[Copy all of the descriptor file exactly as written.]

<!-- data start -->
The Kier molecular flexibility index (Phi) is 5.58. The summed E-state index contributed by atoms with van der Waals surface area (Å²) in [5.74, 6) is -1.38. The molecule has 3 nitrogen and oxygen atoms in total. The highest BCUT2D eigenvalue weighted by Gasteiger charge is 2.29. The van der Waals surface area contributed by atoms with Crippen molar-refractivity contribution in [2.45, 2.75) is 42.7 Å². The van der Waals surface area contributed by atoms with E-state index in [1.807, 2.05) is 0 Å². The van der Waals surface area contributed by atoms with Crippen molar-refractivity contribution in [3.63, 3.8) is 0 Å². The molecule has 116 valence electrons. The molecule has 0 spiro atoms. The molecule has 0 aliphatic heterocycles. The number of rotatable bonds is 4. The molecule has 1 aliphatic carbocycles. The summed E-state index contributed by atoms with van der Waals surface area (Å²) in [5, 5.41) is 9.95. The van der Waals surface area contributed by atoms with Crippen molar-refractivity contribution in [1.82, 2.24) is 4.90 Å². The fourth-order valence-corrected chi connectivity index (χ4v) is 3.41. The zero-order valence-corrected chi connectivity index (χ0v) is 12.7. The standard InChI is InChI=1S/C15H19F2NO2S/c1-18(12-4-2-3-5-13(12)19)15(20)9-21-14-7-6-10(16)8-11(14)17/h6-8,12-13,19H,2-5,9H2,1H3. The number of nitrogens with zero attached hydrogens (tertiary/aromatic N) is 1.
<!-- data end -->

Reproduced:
The Kier molecular flexibility index (Phi) is 5.58. The summed E-state index contributed by atoms with van der Waals surface area (Å²) in [5.74, 6) is -1.38. The molecule has 3 nitrogen and oxygen atoms in total. The highest BCUT2D eigenvalue weighted by Gasteiger charge is 2.29. The van der Waals surface area contributed by atoms with Crippen molar-refractivity contribution in [2.45, 2.75) is 42.7 Å². The van der Waals surface area contributed by atoms with E-state index in [1.807, 2.05) is 0 Å². The van der Waals surface area contributed by atoms with Crippen molar-refractivity contribution in [3.63, 3.8) is 0 Å². The molecule has 116 valence electrons. The molecule has 0 spiro atoms. The molecule has 0 aliphatic heterocycles. The number of rotatable bonds is 4. The molecule has 1 aliphatic carbocycles. The summed E-state index contributed by atoms with van der Waals surface area (Å²) in [5, 5.41) is 9.95. The van der Waals surface area contributed by atoms with Crippen molar-refractivity contribution in [1.82, 2.24) is 4.90 Å². The fourth-order valence-corrected chi connectivity index (χ4v) is 3.41. The zero-order valence-corrected chi connectivity index (χ0v) is 12.7. The standard InChI is InChI=1S/C15H19F2NO2S/c1-18(12-4-2-3-5-13(12)19)15(20)9-21-14-7-6-10(16)8-11(14)17/h6-8,12-13,19H,2-5,9H2,1H3. The number of nitrogens with zero attached hydrogens (tertiary/aromatic N) is 1.